- Nonpartisan analysis, study or research on legislative issue. Making available the results of nonpartisan analysis, study or research on a legislative issue (with no direct call to action if it is communicated to the general public) is not considered lobbying. This must constitute an objective, educational presentation but may express an opinion or conclusion as to the desirability of legislation.
- Discussions on broad policy issues. Discussions of broad policy issues requiring a legislative solution are not lobbying, so long as the merits of the specific legislation are not discussed.
- Communications by grantee to its members. Communications by a grantee to its members about specific legislation of direct interest to the grantee are not considered lobbying, as long as there is no direct call to action.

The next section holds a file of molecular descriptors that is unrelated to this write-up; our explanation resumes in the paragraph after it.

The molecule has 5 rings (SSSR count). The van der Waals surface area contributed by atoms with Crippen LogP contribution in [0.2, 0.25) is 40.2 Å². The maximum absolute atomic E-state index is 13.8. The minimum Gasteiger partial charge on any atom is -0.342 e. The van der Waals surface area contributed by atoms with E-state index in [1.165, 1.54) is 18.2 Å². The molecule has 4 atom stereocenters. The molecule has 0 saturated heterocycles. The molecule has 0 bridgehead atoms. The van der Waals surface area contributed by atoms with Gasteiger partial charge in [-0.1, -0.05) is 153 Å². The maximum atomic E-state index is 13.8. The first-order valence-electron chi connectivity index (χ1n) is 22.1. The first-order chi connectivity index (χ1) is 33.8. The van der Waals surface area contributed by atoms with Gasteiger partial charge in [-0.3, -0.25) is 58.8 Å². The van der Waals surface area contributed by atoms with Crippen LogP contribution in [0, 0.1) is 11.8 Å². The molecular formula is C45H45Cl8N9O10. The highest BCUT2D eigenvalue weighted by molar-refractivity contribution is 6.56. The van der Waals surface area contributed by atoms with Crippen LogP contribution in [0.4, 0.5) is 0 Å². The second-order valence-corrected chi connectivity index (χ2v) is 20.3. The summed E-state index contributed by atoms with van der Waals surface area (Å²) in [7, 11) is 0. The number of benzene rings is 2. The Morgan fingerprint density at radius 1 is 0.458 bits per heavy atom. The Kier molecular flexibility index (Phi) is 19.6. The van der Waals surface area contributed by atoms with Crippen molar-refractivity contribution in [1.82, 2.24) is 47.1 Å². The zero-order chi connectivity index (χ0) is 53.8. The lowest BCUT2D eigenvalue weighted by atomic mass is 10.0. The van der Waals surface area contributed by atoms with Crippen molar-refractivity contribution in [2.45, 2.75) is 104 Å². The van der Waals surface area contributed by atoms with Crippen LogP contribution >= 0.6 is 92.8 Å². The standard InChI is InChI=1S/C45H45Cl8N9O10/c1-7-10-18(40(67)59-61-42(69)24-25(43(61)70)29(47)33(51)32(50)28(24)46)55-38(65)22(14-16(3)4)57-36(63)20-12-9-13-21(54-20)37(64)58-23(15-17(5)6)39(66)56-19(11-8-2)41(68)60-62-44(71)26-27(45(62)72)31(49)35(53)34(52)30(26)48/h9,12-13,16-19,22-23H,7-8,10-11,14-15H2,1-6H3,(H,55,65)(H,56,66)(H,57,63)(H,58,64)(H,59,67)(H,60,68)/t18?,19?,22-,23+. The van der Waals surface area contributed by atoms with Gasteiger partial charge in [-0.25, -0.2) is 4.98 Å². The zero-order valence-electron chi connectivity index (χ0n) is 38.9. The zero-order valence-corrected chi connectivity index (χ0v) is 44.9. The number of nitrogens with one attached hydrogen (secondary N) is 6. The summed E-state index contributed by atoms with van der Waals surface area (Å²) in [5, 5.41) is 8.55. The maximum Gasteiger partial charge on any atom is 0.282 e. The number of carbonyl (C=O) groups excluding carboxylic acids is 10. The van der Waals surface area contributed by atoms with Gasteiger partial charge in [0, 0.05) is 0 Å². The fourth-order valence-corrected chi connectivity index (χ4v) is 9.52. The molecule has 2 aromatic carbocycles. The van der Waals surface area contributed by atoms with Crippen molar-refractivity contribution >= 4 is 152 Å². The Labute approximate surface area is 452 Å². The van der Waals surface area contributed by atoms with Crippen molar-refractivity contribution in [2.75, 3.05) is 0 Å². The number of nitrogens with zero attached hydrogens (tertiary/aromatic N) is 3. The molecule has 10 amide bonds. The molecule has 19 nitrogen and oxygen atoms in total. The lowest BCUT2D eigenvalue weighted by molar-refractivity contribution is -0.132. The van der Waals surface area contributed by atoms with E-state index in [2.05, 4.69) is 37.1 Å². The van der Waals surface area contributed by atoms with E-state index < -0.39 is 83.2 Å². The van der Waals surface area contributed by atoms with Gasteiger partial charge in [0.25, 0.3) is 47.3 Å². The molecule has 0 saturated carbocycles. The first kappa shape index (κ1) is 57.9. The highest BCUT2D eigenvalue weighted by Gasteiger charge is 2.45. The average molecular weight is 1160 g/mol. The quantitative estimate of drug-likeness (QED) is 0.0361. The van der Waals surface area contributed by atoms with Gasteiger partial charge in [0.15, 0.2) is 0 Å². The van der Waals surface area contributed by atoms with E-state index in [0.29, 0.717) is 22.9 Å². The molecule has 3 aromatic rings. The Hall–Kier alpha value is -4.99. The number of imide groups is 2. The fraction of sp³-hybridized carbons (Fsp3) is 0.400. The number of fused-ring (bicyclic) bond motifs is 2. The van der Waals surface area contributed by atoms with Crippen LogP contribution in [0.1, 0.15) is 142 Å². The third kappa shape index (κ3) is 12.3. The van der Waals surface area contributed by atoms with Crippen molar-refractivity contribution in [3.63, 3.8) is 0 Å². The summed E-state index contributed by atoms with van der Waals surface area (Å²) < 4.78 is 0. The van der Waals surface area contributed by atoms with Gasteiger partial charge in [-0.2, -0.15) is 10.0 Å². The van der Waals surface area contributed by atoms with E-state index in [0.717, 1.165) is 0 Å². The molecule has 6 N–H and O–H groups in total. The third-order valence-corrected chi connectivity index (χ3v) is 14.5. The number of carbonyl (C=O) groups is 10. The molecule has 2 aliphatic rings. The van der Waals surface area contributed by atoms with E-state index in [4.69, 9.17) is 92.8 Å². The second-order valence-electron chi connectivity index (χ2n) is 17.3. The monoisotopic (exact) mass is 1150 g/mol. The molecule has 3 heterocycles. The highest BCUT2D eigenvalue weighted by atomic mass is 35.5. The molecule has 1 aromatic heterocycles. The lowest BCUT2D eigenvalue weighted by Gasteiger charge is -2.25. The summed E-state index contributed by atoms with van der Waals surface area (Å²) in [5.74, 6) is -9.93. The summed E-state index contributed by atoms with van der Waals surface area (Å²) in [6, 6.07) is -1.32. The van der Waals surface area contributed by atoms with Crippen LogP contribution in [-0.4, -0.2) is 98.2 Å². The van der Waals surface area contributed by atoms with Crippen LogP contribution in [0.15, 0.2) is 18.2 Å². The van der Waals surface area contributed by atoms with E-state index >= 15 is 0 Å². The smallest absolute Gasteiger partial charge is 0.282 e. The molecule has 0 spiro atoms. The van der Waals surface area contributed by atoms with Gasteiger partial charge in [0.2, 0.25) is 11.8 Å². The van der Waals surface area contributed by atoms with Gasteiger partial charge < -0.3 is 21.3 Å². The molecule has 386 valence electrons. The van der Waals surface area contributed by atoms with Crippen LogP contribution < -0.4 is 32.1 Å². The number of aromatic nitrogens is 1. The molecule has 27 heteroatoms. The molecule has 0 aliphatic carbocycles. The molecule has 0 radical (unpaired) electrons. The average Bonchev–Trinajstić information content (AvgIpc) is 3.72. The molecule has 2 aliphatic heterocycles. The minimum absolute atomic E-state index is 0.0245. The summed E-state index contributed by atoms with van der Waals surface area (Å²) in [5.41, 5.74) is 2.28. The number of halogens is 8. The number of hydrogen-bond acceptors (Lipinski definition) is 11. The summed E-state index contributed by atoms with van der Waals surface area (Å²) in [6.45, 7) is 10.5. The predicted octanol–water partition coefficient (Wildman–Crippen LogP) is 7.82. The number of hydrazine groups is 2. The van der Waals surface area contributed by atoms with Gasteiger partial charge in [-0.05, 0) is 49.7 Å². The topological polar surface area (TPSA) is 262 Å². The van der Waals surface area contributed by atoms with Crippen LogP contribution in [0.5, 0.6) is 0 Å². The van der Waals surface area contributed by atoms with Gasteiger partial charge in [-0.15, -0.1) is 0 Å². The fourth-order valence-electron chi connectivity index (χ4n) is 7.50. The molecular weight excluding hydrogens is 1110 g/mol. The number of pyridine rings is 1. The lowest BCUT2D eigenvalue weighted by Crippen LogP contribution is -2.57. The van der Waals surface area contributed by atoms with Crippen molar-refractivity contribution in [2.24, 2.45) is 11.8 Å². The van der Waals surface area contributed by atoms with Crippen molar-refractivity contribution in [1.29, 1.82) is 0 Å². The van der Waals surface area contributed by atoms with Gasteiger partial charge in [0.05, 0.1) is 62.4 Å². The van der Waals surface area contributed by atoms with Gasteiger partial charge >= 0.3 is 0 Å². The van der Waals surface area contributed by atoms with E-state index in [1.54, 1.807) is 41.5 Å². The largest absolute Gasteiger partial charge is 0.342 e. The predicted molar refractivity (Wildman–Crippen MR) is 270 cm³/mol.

- Personal activity of members on own time. Personal activity of foundation or grantee directors, trustees, employees or volunteers is not lobbying, as long as it is on their own time, at their own expense and does not use the organization’s resources or name.
What are the Limits?
An organization qualifies for tax-exempt status under Code § 501(c)(3) only if: (a) no substantial part of its activities consists of carrying on propaganda or otherwise attempting to influence legislation; and (b) it does not participate or intervene in any political campaign on behalf of (or in opposition to) any candidate for public office. The statutes provide no guidance in determining when an organization’s lobbying activities become substantial.